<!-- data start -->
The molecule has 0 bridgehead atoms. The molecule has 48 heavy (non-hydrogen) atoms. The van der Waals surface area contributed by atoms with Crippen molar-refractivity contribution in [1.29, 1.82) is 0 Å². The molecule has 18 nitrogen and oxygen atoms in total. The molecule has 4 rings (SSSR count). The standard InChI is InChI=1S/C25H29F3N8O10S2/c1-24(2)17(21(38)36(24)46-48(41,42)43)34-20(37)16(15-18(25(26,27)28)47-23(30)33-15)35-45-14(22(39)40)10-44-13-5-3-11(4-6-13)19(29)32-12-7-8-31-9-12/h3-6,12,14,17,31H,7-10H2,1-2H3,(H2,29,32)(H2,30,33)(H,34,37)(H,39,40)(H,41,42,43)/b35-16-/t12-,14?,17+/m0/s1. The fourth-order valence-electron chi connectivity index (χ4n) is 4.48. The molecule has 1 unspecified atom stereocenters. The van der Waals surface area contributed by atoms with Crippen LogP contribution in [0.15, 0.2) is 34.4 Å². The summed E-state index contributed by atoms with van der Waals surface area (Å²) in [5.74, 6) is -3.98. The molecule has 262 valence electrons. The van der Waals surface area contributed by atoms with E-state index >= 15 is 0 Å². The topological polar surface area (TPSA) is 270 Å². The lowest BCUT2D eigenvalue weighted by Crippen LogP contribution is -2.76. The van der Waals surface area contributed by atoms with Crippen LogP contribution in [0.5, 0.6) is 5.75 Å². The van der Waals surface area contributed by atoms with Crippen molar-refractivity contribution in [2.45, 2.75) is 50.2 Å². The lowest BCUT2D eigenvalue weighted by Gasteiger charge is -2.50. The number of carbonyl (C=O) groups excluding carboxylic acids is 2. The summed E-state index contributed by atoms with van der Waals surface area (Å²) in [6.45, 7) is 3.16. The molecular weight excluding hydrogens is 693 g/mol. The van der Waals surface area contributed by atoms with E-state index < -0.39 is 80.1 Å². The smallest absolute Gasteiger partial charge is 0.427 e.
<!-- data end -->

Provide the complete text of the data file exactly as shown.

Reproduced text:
The molecule has 0 bridgehead atoms. The molecule has 48 heavy (non-hydrogen) atoms. The van der Waals surface area contributed by atoms with Crippen molar-refractivity contribution in [1.29, 1.82) is 0 Å². The molecule has 18 nitrogen and oxygen atoms in total. The molecule has 4 rings (SSSR count). The standard InChI is InChI=1S/C25H29F3N8O10S2/c1-24(2)17(21(38)36(24)46-48(41,42)43)34-20(37)16(15-18(25(26,27)28)47-23(30)33-15)35-45-14(22(39)40)10-44-13-5-3-11(4-6-13)19(29)32-12-7-8-31-9-12/h3-6,12,14,17,31H,7-10H2,1-2H3,(H2,29,32)(H2,30,33)(H,34,37)(H,39,40)(H,41,42,43)/b35-16-/t12-,14?,17+/m0/s1. The fourth-order valence-electron chi connectivity index (χ4n) is 4.48. The molecule has 1 unspecified atom stereocenters. The van der Waals surface area contributed by atoms with Crippen LogP contribution in [0.15, 0.2) is 34.4 Å². The summed E-state index contributed by atoms with van der Waals surface area (Å²) in [5.74, 6) is -3.98. The molecule has 262 valence electrons. The van der Waals surface area contributed by atoms with E-state index >= 15 is 0 Å². The topological polar surface area (TPSA) is 270 Å². The lowest BCUT2D eigenvalue weighted by Crippen LogP contribution is -2.76. The van der Waals surface area contributed by atoms with Crippen LogP contribution in [0.5, 0.6) is 5.75 Å². The van der Waals surface area contributed by atoms with Crippen molar-refractivity contribution in [2.45, 2.75) is 50.2 Å². The lowest BCUT2D eigenvalue weighted by Gasteiger charge is -2.50. The number of carbonyl (C=O) groups excluding carboxylic acids is 2. The summed E-state index contributed by atoms with van der Waals surface area (Å²) in [6.45, 7) is 3.16. The molecular weight excluding hydrogens is 693 g/mol. The van der Waals surface area contributed by atoms with E-state index < -0.39 is 80.1 Å². The smallest absolute Gasteiger partial charge is 0.427 e.